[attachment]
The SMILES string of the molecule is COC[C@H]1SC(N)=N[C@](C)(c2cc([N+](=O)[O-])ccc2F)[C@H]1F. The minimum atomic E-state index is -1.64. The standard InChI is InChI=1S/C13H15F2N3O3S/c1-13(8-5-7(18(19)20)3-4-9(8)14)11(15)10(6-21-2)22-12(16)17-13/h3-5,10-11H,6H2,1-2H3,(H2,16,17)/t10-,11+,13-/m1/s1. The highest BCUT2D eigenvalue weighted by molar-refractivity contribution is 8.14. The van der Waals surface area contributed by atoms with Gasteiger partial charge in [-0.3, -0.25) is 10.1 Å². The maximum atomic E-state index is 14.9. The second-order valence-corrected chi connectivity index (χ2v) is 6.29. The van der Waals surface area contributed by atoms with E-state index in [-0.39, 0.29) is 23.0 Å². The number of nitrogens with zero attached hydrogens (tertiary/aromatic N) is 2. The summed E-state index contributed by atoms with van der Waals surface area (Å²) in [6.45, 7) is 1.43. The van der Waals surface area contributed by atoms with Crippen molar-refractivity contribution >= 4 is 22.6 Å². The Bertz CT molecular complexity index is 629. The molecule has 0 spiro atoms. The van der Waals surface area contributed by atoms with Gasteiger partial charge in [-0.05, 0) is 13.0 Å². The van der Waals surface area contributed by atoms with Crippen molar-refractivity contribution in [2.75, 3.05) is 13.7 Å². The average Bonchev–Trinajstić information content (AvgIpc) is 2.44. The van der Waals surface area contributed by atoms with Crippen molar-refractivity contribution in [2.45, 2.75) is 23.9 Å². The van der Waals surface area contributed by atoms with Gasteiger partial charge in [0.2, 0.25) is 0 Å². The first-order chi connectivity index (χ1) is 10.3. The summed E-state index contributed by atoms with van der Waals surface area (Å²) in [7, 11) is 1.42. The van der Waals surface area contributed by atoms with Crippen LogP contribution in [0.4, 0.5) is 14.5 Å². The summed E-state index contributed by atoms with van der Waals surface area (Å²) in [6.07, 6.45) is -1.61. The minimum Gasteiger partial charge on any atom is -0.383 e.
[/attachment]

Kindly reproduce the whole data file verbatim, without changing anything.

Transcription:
The SMILES string of the molecule is COC[C@H]1SC(N)=N[C@](C)(c2cc([N+](=O)[O-])ccc2F)[C@H]1F. The minimum atomic E-state index is -1.64. The standard InChI is InChI=1S/C13H15F2N3O3S/c1-13(8-5-7(18(19)20)3-4-9(8)14)11(15)10(6-21-2)22-12(16)17-13/h3-5,10-11H,6H2,1-2H3,(H2,16,17)/t10-,11+,13-/m1/s1. The highest BCUT2D eigenvalue weighted by molar-refractivity contribution is 8.14. The van der Waals surface area contributed by atoms with Gasteiger partial charge in [-0.3, -0.25) is 10.1 Å². The maximum atomic E-state index is 14.9. The second-order valence-corrected chi connectivity index (χ2v) is 6.29. The van der Waals surface area contributed by atoms with E-state index in [-0.39, 0.29) is 23.0 Å². The number of nitrogens with zero attached hydrogens (tertiary/aromatic N) is 2. The summed E-state index contributed by atoms with van der Waals surface area (Å²) in [6.45, 7) is 1.43. The van der Waals surface area contributed by atoms with Crippen molar-refractivity contribution >= 4 is 22.6 Å². The Bertz CT molecular complexity index is 629. The molecule has 0 spiro atoms. The van der Waals surface area contributed by atoms with Gasteiger partial charge in [-0.05, 0) is 13.0 Å². The van der Waals surface area contributed by atoms with Crippen molar-refractivity contribution in [2.75, 3.05) is 13.7 Å². The average Bonchev–Trinajstić information content (AvgIpc) is 2.44. The van der Waals surface area contributed by atoms with Crippen molar-refractivity contribution in [2.45, 2.75) is 23.9 Å². The van der Waals surface area contributed by atoms with Gasteiger partial charge in [0.2, 0.25) is 0 Å². The first-order chi connectivity index (χ1) is 10.3. The summed E-state index contributed by atoms with van der Waals surface area (Å²) in [7, 11) is 1.42. The van der Waals surface area contributed by atoms with Crippen LogP contribution in [0.4, 0.5) is 14.5 Å². The summed E-state index contributed by atoms with van der Waals surface area (Å²) in [6.07, 6.45) is -1.61. The minimum Gasteiger partial charge on any atom is -0.383 e.